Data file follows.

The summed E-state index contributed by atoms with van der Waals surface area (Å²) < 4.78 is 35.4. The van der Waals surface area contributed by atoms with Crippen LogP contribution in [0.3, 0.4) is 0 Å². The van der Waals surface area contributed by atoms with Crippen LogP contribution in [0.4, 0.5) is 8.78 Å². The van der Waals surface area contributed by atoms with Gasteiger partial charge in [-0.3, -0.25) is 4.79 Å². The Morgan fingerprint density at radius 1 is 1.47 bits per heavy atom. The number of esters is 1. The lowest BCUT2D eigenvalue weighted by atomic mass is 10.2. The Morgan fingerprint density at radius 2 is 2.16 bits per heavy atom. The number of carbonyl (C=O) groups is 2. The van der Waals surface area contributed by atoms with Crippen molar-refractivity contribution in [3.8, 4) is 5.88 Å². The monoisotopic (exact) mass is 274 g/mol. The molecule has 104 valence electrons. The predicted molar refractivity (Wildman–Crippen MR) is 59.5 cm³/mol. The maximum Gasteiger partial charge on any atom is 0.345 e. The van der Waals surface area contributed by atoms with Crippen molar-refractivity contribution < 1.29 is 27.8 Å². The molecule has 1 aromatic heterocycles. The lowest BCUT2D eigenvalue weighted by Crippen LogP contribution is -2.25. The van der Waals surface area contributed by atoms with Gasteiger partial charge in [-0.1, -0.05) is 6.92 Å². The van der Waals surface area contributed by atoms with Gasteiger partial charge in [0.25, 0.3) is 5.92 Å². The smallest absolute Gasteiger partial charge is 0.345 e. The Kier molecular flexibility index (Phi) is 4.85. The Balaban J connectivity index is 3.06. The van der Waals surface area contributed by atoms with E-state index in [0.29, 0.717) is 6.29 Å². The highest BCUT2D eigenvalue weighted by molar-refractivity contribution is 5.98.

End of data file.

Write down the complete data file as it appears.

The summed E-state index contributed by atoms with van der Waals surface area (Å²) < 4.78 is 35.4. The van der Waals surface area contributed by atoms with Crippen LogP contribution in [0.3, 0.4) is 0 Å². The van der Waals surface area contributed by atoms with Crippen LogP contribution in [0.4, 0.5) is 8.78 Å². The van der Waals surface area contributed by atoms with Gasteiger partial charge in [-0.3, -0.25) is 4.79 Å². The Morgan fingerprint density at radius 1 is 1.47 bits per heavy atom. The number of esters is 1. The lowest BCUT2D eigenvalue weighted by atomic mass is 10.2. The Morgan fingerprint density at radius 2 is 2.16 bits per heavy atom. The number of carbonyl (C=O) groups is 2. The van der Waals surface area contributed by atoms with Crippen molar-refractivity contribution in [3.8, 4) is 5.88 Å². The monoisotopic (exact) mass is 274 g/mol. The molecule has 104 valence electrons. The predicted molar refractivity (Wildman–Crippen MR) is 59.5 cm³/mol. The maximum Gasteiger partial charge on any atom is 0.345 e. The van der Waals surface area contributed by atoms with Crippen molar-refractivity contribution < 1.29 is 27.8 Å². The molecule has 1 aromatic heterocycles. The lowest BCUT2D eigenvalue weighted by Crippen LogP contribution is -2.25. The van der Waals surface area contributed by atoms with Gasteiger partial charge in [-0.1, -0.05) is 6.92 Å². The van der Waals surface area contributed by atoms with Gasteiger partial charge in [0.25, 0.3) is 5.92 Å². The smallest absolute Gasteiger partial charge is 0.345 e. The Kier molecular flexibility index (Phi) is 4.85. The Balaban J connectivity index is 3.06. The van der Waals surface area contributed by atoms with E-state index in [0.29, 0.717) is 6.29 Å². The highest BCUT2D eigenvalue weighted by molar-refractivity contribution is 5.98.